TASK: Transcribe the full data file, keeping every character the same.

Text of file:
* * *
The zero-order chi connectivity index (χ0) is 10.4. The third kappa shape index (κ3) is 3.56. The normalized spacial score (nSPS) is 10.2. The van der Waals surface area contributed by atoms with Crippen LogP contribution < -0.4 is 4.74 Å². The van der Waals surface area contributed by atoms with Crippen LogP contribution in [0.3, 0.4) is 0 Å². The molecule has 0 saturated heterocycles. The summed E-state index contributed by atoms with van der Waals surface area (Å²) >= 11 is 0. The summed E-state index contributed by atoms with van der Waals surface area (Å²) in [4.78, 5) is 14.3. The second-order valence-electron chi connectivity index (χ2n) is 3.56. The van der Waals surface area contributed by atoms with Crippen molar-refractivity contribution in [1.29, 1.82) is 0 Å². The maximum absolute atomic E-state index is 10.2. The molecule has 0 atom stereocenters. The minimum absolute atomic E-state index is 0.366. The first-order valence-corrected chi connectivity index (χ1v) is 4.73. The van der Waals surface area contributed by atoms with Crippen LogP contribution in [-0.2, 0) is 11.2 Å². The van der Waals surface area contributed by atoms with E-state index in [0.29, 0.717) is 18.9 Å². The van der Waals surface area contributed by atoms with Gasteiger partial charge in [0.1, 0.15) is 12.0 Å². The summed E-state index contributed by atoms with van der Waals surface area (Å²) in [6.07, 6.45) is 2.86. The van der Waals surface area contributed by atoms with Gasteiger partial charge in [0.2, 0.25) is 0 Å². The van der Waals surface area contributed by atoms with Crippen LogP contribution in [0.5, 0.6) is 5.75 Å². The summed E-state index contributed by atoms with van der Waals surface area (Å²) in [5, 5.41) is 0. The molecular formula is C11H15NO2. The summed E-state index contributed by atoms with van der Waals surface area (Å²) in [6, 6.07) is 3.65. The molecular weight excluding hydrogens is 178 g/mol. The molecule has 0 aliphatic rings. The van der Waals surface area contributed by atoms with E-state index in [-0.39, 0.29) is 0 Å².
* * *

The zero-order chi connectivity index (χ0) is 10.4. The third kappa shape index (κ3) is 3.56. The normalized spacial score (nSPS) is 10.2. The van der Waals surface area contributed by atoms with Crippen LogP contribution < -0.4 is 4.74 Å². The van der Waals surface area contributed by atoms with Crippen LogP contribution in [0.3, 0.4) is 0 Å². The molecule has 0 saturated heterocycles. The summed E-state index contributed by atoms with van der Waals surface area (Å²) >= 11 is 0. The summed E-state index contributed by atoms with van der Waals surface area (Å²) in [4.78, 5) is 14.3. The second-order valence-electron chi connectivity index (χ2n) is 3.56. The van der Waals surface area contributed by atoms with Crippen molar-refractivity contribution in [1.29, 1.82) is 0 Å². The maximum absolute atomic E-state index is 10.2. The molecule has 0 atom stereocenters. The minimum absolute atomic E-state index is 0.366. The first-order valence-corrected chi connectivity index (χ1v) is 4.73. The van der Waals surface area contributed by atoms with Crippen LogP contribution in [-0.2, 0) is 11.2 Å². The van der Waals surface area contributed by atoms with E-state index in [0.29, 0.717) is 18.9 Å². The van der Waals surface area contributed by atoms with Gasteiger partial charge in [0.1, 0.15) is 12.0 Å². The summed E-state index contributed by atoms with van der Waals surface area (Å²) in [6.07, 6.45) is 2.86. The van der Waals surface area contributed by atoms with Gasteiger partial charge in [0.2, 0.25) is 0 Å². The van der Waals surface area contributed by atoms with Crippen LogP contribution in [0.5, 0.6) is 5.75 Å². The summed E-state index contributed by atoms with van der Waals surface area (Å²) in [5, 5.41) is 0. The molecular formula is C11H15NO2. The summed E-state index contributed by atoms with van der Waals surface area (Å²) in [6, 6.07) is 3.65. The molecular weight excluding hydrogens is 178 g/mol. The molecule has 0 aliphatic rings. The van der Waals surface area contributed by atoms with E-state index in [-0.39, 0.29) is 0 Å².